A Hong Kong expatriate and a veterinarian from Ocean Park have teamed up to save a badly injured three-tonne elephant from a life of misery on the streets of Cambodia.
Sombo - known to thousands as the female elephant who for the past two decades has given rides to tourists around the Wat Phnom temple in Phnom Penh - has badly deformed feet from treading the hot concrete.
Now the 52-year-old elephant is on the road to recovery after a Hong Kong-based animal welfare charity won her a dignified retirement near the Cambodian capital.
Louise Rogerson, founder of the Elephant Asia Rescue and Survival foundation (EARS) walked Sombo to a new home five kilometres outside Phnom Pehn after months of negotiation with her owner and officials.
Rogerson is in Phnom Penh with Ocean Park chief vet Paolo Martelli, who volunteered to help the unique rescue operation.
Sombo's move followed talks with the elephant's owner whose livelihood has depended on the rides she gave to tourists.
Rogerson, who set up her charity in 2010, took up Sombo's case after a visitor returning from a holiday in Cambodia e-mailed her to tell her about the animal's pitiful condition and badly injured feet.
When Rogerson first saw Sombo last year, the elephant was working six to eight hours a day with tourists paying US$15 to ride in a metal chair on her back. Tourists would also pay US$1 to feed her bananas and have their picture taken with her.
Over the years, Sombo's feet were crippled by the unnatural terrain she was forced to walk on.
'Her feet were awful,' Rogerson recalled. 'I've not seen an elephant with feet that bad since I started this work. 'If she had continued working, she would have eventually collapsed on the street.'
Complicating any intervention was Sombo's celebrity status.
'It wasn't an easy case at all because Sombo is an icon of the city,' Rogerson said. 'She is a famous elephant and probably the most famous elephant in Cambodia.'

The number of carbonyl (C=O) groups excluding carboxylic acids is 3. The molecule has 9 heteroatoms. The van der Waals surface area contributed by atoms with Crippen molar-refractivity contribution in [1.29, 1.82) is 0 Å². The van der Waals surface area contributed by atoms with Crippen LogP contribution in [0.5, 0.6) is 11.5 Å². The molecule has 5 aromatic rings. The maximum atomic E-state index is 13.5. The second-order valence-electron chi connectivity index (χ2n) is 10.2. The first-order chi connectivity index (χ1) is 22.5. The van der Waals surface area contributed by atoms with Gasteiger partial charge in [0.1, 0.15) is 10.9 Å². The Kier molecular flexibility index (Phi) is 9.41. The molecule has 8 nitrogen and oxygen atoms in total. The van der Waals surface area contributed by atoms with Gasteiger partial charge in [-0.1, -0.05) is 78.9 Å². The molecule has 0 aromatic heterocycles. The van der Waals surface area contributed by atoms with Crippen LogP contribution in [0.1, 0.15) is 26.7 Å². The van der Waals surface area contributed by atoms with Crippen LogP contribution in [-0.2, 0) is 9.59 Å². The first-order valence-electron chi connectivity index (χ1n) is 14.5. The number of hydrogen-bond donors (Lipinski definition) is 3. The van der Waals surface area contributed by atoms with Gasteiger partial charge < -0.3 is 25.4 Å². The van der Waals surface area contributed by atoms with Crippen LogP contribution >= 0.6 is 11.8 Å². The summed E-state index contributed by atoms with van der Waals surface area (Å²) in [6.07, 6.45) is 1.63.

Rogerson recruited Martelli, a former Singapore Zoo vet who is a specialist in elephant medical care. Rogerson at first wanted to take Sombo to an established rescue centre but, after lengthy negotiations, she hit upon a compromise.
'The owner found a piece of land outside Phnom Penh and it's a lovely piece of land suitable for an elephant,' she said. 'He gets to keep his elephant and I've given him a remuneration package which will support her food, the electricity and water, and the loss of earnings for the owner. I've also pledged to fund all medical care as well.'
The cost of keeping Sombo away from the temple and the tourists is US$600 a month plus medical costs which are expected to amount to between US$10,000 and US$15,000. Rogerson has a two-year contract with the elephant's owner.
Martelli said Sombo's recuperation would be slow.
'Elephants are very stoic animals and they are probably in a lot more pain than they appear to be because they don't do well on three legs.'
The broader significance of Sombo's rescue is the attention it draws to the plight of elephants in Southeast Asia in general, Martelli believes.
'Elephants in southeast Asia are at risk because of human behaviour, above all development and short-term investment in fast returns by big companies and corrupt governments,' he said.
Rogerson says she has been 'overwhelmed' by the support of Hong Kong people keen to help her project.
Updates on Sombo's progress and the work of the charity EARS are available at www.earsasia.org